For those of you who’ve read my book, Finding Your Roots Online, you’ll know that one of my favorite ancestor-finding tools is a run-of-the-mill search engine. Using search engine “math”—1Boolean operators such as or, + ( which means and) and – (means not)—genealogists can construct complex searches that eliminate millions of irrelevant sites. And, with Google surpassing the four billion-pages mark in their Web index, we genealogists can use all the help we can get!
For example, if you’re hunting for a North Carolina ancestor named Frederick Ballard, and your searches keep turning up Virginia Ballards, you can use the – (minus sign) to omit Virginia from your search results: frederick ballard -Virginia. Or use the plus sign (+) to ensure the engine picks up pages that contain Frederick Ballard AND North Carolina.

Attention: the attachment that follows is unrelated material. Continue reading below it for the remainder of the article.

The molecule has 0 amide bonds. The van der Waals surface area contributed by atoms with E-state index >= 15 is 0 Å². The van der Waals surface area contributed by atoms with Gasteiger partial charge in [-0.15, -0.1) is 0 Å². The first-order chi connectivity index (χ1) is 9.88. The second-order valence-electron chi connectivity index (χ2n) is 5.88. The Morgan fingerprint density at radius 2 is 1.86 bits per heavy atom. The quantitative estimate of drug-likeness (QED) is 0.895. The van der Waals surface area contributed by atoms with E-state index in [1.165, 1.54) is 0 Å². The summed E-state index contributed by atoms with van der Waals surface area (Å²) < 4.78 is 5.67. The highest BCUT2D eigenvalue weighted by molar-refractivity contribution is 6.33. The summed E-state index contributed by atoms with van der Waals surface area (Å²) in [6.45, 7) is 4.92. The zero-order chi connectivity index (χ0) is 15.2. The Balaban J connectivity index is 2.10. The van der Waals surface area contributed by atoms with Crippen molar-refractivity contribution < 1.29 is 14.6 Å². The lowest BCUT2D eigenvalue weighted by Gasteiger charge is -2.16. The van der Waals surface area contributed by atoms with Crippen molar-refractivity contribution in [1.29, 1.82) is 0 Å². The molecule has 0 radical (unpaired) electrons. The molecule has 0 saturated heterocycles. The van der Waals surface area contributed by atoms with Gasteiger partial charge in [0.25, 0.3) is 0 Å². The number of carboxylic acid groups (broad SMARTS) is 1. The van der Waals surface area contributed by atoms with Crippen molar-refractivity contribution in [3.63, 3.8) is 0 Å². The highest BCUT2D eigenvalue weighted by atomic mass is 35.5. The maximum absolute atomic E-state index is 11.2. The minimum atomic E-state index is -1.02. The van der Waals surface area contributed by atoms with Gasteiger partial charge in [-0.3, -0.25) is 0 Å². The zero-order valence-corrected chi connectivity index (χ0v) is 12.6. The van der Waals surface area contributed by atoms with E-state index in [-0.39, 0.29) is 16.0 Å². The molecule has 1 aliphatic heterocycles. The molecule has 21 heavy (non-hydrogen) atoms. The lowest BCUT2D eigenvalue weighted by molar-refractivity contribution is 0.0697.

One genealogist who has used search engine math to help fellow researchers is Doug Barry, Webmaster of Free Genealogy Search Help for Google. Using the built-in form on his site, you can enter the name of an ancestor and (optionally) the name of his spouse and parents, as well as place of birth and death. Once you click the Submit button, the search helper goes to work constructing the phrases that it thinks are the best searches for you to enter in the Google search engine.
Those phrases will you help pinpoint your ancestor on the millions of Web pages Google indexes. You’ll also receive tips and tricks that will likely improve your search results. The different searches give you a variety of ways to use Google for finding ancestry information on the Internet.
Although the Free Genealogy Search Help site is specifically for Google, you can use Boolean operators at virtually any search engine when ancestor hunting. Other popular engines: